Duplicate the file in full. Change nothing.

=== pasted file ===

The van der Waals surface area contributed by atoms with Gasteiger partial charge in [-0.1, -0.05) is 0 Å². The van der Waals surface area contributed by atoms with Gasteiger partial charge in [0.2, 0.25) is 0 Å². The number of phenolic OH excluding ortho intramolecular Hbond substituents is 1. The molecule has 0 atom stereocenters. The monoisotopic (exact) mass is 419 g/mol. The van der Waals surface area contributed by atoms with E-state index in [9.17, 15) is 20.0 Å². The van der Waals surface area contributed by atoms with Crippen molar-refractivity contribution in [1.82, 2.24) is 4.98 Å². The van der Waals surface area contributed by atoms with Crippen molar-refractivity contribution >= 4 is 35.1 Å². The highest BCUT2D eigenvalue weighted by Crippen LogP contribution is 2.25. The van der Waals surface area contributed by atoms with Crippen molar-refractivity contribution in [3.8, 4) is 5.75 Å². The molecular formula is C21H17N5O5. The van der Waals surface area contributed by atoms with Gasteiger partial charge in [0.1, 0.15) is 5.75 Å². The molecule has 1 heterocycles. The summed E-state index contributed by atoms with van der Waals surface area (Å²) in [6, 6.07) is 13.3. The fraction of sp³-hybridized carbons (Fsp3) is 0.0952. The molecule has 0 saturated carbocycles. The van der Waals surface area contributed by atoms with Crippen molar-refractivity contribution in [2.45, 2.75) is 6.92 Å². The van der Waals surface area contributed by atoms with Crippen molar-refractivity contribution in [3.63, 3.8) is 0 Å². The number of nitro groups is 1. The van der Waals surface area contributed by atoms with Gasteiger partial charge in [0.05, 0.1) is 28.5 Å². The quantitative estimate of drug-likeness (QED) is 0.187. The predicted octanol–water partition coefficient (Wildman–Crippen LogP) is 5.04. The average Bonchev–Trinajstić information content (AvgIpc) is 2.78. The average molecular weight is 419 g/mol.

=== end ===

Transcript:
The van der Waals surface area contributed by atoms with Gasteiger partial charge in [-0.1, -0.05) is 0 Å². The van der Waals surface area contributed by atoms with Gasteiger partial charge in [0.2, 0.25) is 0 Å². The number of phenolic OH excluding ortho intramolecular Hbond substituents is 1. The molecule has 0 atom stereocenters. The monoisotopic (exact) mass is 419 g/mol. The van der Waals surface area contributed by atoms with E-state index in [9.17, 15) is 20.0 Å². The van der Waals surface area contributed by atoms with Crippen molar-refractivity contribution in [1.82, 2.24) is 4.98 Å². The van der Waals surface area contributed by atoms with Crippen molar-refractivity contribution >= 4 is 35.1 Å². The highest BCUT2D eigenvalue weighted by Crippen LogP contribution is 2.25. The van der Waals surface area contributed by atoms with Crippen molar-refractivity contribution in [3.8, 4) is 5.75 Å². The molecular formula is C21H17N5O5. The van der Waals surface area contributed by atoms with Gasteiger partial charge in [0.1, 0.15) is 5.75 Å². The molecule has 1 heterocycles. The summed E-state index contributed by atoms with van der Waals surface area (Å²) in [6, 6.07) is 13.3. The fraction of sp³-hybridized carbons (Fsp3) is 0.0952. The molecule has 0 saturated carbocycles. The van der Waals surface area contributed by atoms with Crippen molar-refractivity contribution in [2.45, 2.75) is 6.92 Å². The van der Waals surface area contributed by atoms with Crippen molar-refractivity contribution in [3.63, 3.8) is 0 Å². The number of nitro groups is 1. The van der Waals surface area contributed by atoms with Gasteiger partial charge in [0.05, 0.1) is 28.5 Å². The quantitative estimate of drug-likeness (QED) is 0.187. The predicted octanol–water partition coefficient (Wildman–Crippen LogP) is 5.04. The average Bonchev–Trinajstić information content (AvgIpc) is 2.78. The average molecular weight is 419 g/mol.